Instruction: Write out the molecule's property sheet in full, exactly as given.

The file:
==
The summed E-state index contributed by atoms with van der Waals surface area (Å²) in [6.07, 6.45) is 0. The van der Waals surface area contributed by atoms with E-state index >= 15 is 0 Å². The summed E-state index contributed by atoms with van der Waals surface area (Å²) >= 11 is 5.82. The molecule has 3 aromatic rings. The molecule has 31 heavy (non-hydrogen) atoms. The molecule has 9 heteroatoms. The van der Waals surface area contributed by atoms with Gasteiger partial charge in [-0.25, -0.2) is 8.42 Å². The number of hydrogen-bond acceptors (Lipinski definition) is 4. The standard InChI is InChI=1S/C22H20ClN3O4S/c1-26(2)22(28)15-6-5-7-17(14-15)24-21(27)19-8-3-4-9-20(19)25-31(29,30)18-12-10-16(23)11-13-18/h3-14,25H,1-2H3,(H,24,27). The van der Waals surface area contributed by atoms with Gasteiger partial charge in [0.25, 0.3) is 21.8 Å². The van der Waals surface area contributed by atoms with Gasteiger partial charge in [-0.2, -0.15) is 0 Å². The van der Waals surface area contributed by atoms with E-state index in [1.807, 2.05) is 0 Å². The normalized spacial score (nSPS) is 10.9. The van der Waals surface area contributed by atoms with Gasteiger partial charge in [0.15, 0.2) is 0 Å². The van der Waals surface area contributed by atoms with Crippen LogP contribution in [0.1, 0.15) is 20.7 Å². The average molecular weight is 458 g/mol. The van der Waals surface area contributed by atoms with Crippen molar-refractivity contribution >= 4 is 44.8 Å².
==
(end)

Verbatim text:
The summed E-state index contributed by atoms with van der Waals surface area (Å²) in [6.07, 6.45) is 0. The van der Waals surface area contributed by atoms with E-state index >= 15 is 0 Å². The summed E-state index contributed by atoms with van der Waals surface area (Å²) >= 11 is 5.82. The molecule has 3 aromatic rings. The molecule has 31 heavy (non-hydrogen) atoms. The molecule has 9 heteroatoms. The van der Waals surface area contributed by atoms with Gasteiger partial charge in [-0.25, -0.2) is 8.42 Å². The number of hydrogen-bond acceptors (Lipinski definition) is 4. The standard InChI is InChI=1S/C22H20ClN3O4S/c1-26(2)22(28)15-6-5-7-17(14-15)24-21(27)19-8-3-4-9-20(19)25-31(29,30)18-12-10-16(23)11-13-18/h3-14,25H,1-2H3,(H,24,27). The van der Waals surface area contributed by atoms with Gasteiger partial charge in [0.25, 0.3) is 21.8 Å². The van der Waals surface area contributed by atoms with Gasteiger partial charge in [-0.2, -0.15) is 0 Å². The van der Waals surface area contributed by atoms with E-state index in [1.807, 2.05) is 0 Å². The normalized spacial score (nSPS) is 10.9. The van der Waals surface area contributed by atoms with Gasteiger partial charge in [0.15, 0.2) is 0 Å². The van der Waals surface area contributed by atoms with Crippen LogP contribution in [0.1, 0.15) is 20.7 Å². The average molecular weight is 458 g/mol. The van der Waals surface area contributed by atoms with Crippen molar-refractivity contribution >= 4 is 44.8 Å².